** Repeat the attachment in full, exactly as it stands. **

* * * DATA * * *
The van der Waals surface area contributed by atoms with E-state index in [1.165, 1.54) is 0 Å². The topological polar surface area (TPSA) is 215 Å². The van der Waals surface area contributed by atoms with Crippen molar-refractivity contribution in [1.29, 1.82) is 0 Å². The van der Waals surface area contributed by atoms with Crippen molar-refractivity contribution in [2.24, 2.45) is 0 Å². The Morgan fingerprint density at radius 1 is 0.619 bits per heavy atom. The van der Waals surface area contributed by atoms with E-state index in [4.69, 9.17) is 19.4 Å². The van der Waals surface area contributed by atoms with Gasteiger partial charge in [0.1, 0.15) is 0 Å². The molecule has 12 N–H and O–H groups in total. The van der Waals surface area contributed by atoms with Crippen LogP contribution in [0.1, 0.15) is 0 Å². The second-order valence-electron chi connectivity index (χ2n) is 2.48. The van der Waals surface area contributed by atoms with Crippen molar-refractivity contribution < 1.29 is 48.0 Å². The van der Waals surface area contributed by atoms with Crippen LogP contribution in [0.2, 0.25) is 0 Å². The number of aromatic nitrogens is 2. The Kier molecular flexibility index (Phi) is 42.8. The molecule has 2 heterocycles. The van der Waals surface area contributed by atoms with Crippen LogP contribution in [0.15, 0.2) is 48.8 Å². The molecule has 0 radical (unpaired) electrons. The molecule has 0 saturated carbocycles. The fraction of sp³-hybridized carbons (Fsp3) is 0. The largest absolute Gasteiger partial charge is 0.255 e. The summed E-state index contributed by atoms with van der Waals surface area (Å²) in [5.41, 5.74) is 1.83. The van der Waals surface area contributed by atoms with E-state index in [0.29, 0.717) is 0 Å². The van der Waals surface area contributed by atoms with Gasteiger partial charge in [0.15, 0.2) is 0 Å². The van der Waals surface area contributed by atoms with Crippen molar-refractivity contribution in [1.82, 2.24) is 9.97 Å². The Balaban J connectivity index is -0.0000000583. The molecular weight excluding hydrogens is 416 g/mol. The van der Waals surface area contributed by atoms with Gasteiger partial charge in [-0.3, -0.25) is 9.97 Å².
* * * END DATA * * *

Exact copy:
The van der Waals surface area contributed by atoms with E-state index in [1.165, 1.54) is 0 Å². The topological polar surface area (TPSA) is 215 Å². The van der Waals surface area contributed by atoms with Crippen molar-refractivity contribution in [1.29, 1.82) is 0 Å². The van der Waals surface area contributed by atoms with Crippen molar-refractivity contribution in [2.24, 2.45) is 0 Å². The Morgan fingerprint density at radius 1 is 0.619 bits per heavy atom. The van der Waals surface area contributed by atoms with E-state index in [4.69, 9.17) is 19.4 Å². The van der Waals surface area contributed by atoms with Gasteiger partial charge in [0.1, 0.15) is 0 Å². The molecule has 12 N–H and O–H groups in total. The van der Waals surface area contributed by atoms with Crippen LogP contribution in [0.1, 0.15) is 0 Å². The second-order valence-electron chi connectivity index (χ2n) is 2.48. The van der Waals surface area contributed by atoms with Crippen molar-refractivity contribution < 1.29 is 48.0 Å². The van der Waals surface area contributed by atoms with Crippen LogP contribution in [0.2, 0.25) is 0 Å². The number of aromatic nitrogens is 2. The Kier molecular flexibility index (Phi) is 42.8. The molecule has 2 heterocycles. The van der Waals surface area contributed by atoms with Crippen LogP contribution in [0.15, 0.2) is 48.8 Å². The molecule has 0 radical (unpaired) electrons. The molecule has 0 saturated carbocycles. The fraction of sp³-hybridized carbons (Fsp3) is 0. The largest absolute Gasteiger partial charge is 0.255 e. The summed E-state index contributed by atoms with van der Waals surface area (Å²) in [5.41, 5.74) is 1.83. The van der Waals surface area contributed by atoms with E-state index in [0.29, 0.717) is 0 Å². The van der Waals surface area contributed by atoms with Gasteiger partial charge in [0.15, 0.2) is 0 Å². The van der Waals surface area contributed by atoms with Crippen molar-refractivity contribution in [1.82, 2.24) is 9.97 Å². The Balaban J connectivity index is -0.0000000583. The molecular weight excluding hydrogens is 416 g/mol. The van der Waals surface area contributed by atoms with Gasteiger partial charge in [-0.3, -0.25) is 9.97 Å².